Department of Computer Science

Complex Systems research group

Complex systems are found at all scales in nature, from the complex machinery operating inside our cells to the human brain, from human sociality to the networked social organization.

People

Complex systems research group people

Publications

Publications from research group Complex Systems

Complex Systems research group

Complex systems are found at all scales in nature, from the complex machinery operating inside our cells to the human brain, from human sociality to the networked social organization.

Complex Systems is a transdisciplinary research area that builds on statistical physics, computer science, data science, and applied mathematics. Complex systems consist of large numbers of interacting elements, with stochastic interactions and non-trivial interaction structure. They are often outcomes of evolutionary processes, and display rich structures and dynamical phenomena from self-organization to phase transitions.

Complex systems are found at all scales in Nature, from the complex machinery operating inside our cells to the human brain and to various aspects of human sociality and the networked social organization of humans. Intriguingly, these systems are often shaped by forces of similar nature, and therefore understanding one system may provide surprising insights into entirely different domains.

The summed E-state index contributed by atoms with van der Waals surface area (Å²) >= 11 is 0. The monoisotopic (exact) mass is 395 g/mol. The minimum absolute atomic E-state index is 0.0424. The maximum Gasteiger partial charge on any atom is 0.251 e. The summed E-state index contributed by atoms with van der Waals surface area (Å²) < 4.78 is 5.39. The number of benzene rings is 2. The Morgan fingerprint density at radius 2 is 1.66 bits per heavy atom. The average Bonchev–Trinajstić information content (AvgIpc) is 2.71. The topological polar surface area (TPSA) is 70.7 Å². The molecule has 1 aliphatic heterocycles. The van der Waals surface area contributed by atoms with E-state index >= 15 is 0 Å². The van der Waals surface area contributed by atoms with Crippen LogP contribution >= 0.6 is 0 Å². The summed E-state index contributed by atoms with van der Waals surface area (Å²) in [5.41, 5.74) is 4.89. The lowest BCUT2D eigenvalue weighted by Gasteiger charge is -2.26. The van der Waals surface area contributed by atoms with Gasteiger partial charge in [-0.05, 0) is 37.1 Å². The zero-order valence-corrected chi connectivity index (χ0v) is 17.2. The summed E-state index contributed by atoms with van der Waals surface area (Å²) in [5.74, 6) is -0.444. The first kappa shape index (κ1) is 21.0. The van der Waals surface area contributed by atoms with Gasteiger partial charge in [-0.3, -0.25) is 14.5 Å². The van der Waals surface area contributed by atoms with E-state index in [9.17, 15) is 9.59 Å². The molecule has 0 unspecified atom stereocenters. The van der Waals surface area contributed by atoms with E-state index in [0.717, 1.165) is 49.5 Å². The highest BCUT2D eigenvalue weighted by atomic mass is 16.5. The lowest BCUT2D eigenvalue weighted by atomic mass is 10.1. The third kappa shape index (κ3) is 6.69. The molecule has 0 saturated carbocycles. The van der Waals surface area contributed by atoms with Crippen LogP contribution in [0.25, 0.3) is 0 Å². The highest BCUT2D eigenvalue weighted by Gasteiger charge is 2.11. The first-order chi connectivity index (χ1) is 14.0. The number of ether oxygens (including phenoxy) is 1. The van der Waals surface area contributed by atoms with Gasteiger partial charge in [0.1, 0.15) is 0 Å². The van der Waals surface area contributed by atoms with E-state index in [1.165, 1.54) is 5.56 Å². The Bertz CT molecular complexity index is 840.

Our faculty has a strong focus on complex networks and network science, with applications in (among others) computational social science, network neuroscience, biomedical sciences and health technology, as well as humanities.

Research

Circadian rhythms during a week, graph from research publication

Circadian rhythms

e are currently working on both massive databases of auto-recorded digital data as well as personal sensors (wristbands, bed sensors) to study circadian patterns.

Department of Computer Science
Complex Systems research figure from a publication, Department of Computer Science

Community detection in complex networks

Most networks are not homogenious, meaning that some sets of nodes are more connected among themselves than to the rest of the network. The aim of community detection is to study this mezo-scale structure and devise algorithms that would identify these sets of nodes.

Department of Computer Science
Complex Systems, Aalto University

Public transport networks

In our research project we aim to collect public transport timetable data around the world, curate the data, and publish it in a variety of formats available to be used for both transit planners as well as network scientists.

Department of Computer Science
Department of Computer Science
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